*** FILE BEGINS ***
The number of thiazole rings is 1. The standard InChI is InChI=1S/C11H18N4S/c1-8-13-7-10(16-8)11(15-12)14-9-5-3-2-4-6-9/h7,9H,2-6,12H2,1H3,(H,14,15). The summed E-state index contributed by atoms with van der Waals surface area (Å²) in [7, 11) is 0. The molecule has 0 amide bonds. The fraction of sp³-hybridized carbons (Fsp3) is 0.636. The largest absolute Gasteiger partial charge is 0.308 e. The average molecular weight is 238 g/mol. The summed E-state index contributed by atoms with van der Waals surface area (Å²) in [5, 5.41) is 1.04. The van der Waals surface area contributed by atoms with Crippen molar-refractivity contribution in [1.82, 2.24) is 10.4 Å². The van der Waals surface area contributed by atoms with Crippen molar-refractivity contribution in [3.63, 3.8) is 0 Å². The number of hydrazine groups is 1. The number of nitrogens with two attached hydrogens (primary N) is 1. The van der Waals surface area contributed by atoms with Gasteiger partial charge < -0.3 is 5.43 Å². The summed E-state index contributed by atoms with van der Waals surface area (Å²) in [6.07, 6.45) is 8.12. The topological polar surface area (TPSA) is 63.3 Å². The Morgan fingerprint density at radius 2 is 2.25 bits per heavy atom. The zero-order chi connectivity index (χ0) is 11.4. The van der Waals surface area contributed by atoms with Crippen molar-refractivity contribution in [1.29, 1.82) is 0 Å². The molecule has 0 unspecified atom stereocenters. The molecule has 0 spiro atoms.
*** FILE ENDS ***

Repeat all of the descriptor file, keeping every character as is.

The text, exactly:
The number of thiazole rings is 1. The standard InChI is InChI=1S/C11H18N4S/c1-8-13-7-10(16-8)11(15-12)14-9-5-3-2-4-6-9/h7,9H,2-6,12H2,1H3,(H,14,15). The summed E-state index contributed by atoms with van der Waals surface area (Å²) in [7, 11) is 0. The molecule has 0 amide bonds. The fraction of sp³-hybridized carbons (Fsp3) is 0.636. The largest absolute Gasteiger partial charge is 0.308 e. The average molecular weight is 238 g/mol. The summed E-state index contributed by atoms with van der Waals surface area (Å²) in [5, 5.41) is 1.04. The van der Waals surface area contributed by atoms with Crippen molar-refractivity contribution in [1.82, 2.24) is 10.4 Å². The van der Waals surface area contributed by atoms with Crippen molar-refractivity contribution in [3.63, 3.8) is 0 Å². The number of hydrazine groups is 1. The number of nitrogens with two attached hydrogens (primary N) is 1. The van der Waals surface area contributed by atoms with Gasteiger partial charge < -0.3 is 5.43 Å². The summed E-state index contributed by atoms with van der Waals surface area (Å²) in [6.07, 6.45) is 8.12. The topological polar surface area (TPSA) is 63.3 Å². The Morgan fingerprint density at radius 2 is 2.25 bits per heavy atom. The zero-order chi connectivity index (χ0) is 11.4. The van der Waals surface area contributed by atoms with Crippen molar-refractivity contribution in [1.29, 1.82) is 0 Å². The molecule has 0 unspecified atom stereocenters. The molecule has 0 spiro atoms.